To make this we started with a layer of sand at the base. We then added a layer of pebbles, followed by moss and soil on top.
The girls chose some succulents to plant and then decorated their own with stones and glass pebbles, before adding the dinosaurs. These are now sitting proudly on their windowsill!
Fizzy Dinosaur Swamp
The vinegar / bicarb reaction is a favourite in our house right now! The girls have loved exploring with their own concoctions but it's also a fun one for a little tray set up too!
I set up this dinosaur scene with a layer of bicarbonate of soda in the bottom of our PlayTRAY and then gave them some vinegar coloured with a bit of food colouring.
They had great fun using the vinegar to turn it into a swamp for the dinosaurs and then telling little stories with the dinosaur figures.
The girls did look a little green at the end but it's nothing a bath can't sort out.
There's a couple of ways you can make these salt dough fossils. The simple way is to take some toy dinosaurs and print their bodies or footprints into the salt dough. This works really well for little ones. I knew Miss 6 would want to be a bit more creative so I gave her some craft resources to create her own skeletal structures by making marks and printing. She loved doing this!
To make salt dough mix 4 cups of plain flour, 1 cup of salt and 1.5 cups of warm water together in a bowl. Knead together to make a soft dough. If it's too dry, add a little more water. Use plain flour and put them in the oven on a low heat until they are dried out thoroughly. If you don't have plain flour to hand you can use self raising flour and leave them out in the sun for a few days to dry.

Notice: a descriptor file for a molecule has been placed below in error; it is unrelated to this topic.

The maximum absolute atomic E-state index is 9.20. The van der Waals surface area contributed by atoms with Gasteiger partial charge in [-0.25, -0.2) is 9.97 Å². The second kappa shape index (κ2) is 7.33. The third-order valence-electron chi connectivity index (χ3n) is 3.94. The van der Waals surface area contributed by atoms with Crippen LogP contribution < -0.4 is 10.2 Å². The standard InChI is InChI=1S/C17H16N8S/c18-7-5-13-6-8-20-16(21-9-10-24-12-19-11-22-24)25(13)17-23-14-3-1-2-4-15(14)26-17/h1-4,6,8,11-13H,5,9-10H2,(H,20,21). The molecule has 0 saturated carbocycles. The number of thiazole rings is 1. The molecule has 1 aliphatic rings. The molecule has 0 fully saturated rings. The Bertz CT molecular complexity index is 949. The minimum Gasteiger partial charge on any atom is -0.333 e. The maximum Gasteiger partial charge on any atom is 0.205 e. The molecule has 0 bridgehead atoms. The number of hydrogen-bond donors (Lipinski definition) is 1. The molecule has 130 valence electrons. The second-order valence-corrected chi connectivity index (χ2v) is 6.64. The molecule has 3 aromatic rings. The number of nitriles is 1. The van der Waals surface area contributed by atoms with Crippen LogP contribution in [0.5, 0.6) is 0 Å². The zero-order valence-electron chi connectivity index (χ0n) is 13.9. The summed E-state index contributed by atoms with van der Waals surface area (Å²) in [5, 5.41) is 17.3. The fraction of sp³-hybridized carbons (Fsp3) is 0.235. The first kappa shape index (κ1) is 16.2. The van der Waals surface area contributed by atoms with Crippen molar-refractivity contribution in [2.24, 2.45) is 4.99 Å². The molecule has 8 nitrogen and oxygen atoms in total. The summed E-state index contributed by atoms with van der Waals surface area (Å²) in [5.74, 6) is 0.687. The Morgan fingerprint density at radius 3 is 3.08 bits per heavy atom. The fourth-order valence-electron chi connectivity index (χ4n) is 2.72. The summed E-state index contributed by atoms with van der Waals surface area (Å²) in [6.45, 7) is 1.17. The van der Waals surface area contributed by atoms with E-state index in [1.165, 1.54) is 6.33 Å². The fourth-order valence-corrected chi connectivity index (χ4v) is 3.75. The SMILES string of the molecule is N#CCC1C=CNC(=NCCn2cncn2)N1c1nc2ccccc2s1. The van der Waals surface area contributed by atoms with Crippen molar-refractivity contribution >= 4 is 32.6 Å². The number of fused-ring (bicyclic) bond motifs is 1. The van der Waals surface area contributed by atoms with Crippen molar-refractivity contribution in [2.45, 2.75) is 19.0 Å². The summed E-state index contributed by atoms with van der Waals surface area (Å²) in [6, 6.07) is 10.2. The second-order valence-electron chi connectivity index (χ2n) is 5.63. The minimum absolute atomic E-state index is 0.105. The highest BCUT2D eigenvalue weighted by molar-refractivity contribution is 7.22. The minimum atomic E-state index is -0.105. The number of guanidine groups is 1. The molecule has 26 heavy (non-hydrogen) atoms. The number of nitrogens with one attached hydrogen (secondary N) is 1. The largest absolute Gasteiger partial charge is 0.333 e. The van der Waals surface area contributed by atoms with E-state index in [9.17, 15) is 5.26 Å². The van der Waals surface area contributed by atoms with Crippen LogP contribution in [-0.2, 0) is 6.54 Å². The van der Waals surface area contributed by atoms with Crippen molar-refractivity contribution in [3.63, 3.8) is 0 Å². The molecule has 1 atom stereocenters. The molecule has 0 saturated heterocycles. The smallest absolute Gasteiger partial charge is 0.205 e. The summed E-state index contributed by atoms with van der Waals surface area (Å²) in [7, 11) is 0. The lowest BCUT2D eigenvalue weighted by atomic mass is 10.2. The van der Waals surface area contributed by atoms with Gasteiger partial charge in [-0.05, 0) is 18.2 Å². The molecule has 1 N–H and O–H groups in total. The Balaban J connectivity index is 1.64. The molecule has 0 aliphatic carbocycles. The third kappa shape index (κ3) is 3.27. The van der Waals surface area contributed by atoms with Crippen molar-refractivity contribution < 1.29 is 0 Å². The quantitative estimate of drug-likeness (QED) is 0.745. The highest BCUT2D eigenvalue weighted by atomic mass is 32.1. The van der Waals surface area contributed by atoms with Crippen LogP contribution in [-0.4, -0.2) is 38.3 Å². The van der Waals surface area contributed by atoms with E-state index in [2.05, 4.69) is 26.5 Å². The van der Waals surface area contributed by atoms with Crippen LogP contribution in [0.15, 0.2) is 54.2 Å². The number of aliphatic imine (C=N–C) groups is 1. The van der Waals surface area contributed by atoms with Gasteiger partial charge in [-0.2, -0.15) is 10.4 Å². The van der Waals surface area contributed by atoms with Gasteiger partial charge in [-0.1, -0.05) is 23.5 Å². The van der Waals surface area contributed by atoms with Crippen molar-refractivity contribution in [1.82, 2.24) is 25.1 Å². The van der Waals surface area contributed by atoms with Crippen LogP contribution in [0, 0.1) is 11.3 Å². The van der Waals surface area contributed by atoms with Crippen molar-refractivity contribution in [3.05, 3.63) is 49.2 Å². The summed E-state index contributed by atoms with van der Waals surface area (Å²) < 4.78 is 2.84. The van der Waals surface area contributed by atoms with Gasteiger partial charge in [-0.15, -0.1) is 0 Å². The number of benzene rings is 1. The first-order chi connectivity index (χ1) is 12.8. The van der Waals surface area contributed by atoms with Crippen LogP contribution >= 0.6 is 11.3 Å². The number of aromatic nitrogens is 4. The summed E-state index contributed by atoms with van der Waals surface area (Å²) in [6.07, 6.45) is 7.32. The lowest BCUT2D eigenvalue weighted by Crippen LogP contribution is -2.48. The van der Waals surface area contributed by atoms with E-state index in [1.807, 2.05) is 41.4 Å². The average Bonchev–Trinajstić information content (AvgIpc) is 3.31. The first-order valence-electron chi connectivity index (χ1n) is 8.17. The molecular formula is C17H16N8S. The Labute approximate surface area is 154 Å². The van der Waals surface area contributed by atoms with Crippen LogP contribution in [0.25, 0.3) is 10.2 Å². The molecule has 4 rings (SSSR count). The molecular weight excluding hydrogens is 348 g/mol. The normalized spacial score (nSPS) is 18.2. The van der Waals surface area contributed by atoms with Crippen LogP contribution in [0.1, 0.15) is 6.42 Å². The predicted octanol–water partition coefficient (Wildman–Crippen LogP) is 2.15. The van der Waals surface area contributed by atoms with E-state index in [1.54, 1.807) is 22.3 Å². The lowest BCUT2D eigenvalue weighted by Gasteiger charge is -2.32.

I buried ours in a tray of sand and they've loved using the brushes to reveal the fossils. It's inspired lots of other play and has been a great one just to leave outdoors for them to return to.
Dinosaur Potato Printing
Not a small world activity but this is a great quick dinosaur themed activity nonetheless and such an easy way to create potato stamps for printing!
Halve a potato and press a cookie cutter into it.
Turn the potato on its side and then cut through the potato to remove the parts around the cutter.
Finally, remove the cookie cutter and you'll be left with a perfect shape for stamping!
Frozen Dinosaur Eggs
When the weather gets hot we always turn to ice play! These ice dinosaur eggs are the perfect way to cool down. They're nothing new but it's such a good one! Mine love to role play little stories whilst they are breaking them free and the best thing about this is it takes a decent amount of time to complete.
To make frozen dinosaur eggs you'll need some small dinosaur figures and balloons.
This is what you need to do:
- Blow up your balloon and stretch it out as much as possible, then let the air out again.
- Stretch the opening of the balloons and place a dinosaur inside each one.
- Put the balloon over a tap, fill it up with water and tie.
- Place the balloons in the freezer, being careful they're not squashed against each other, otherwise they'll lose their egg shape.
- Once they are frozen you can peel off the balloons and they're ready for play!
- Provide warm water in squeezy bottle or spray bottles, and tools to crack the eggs open.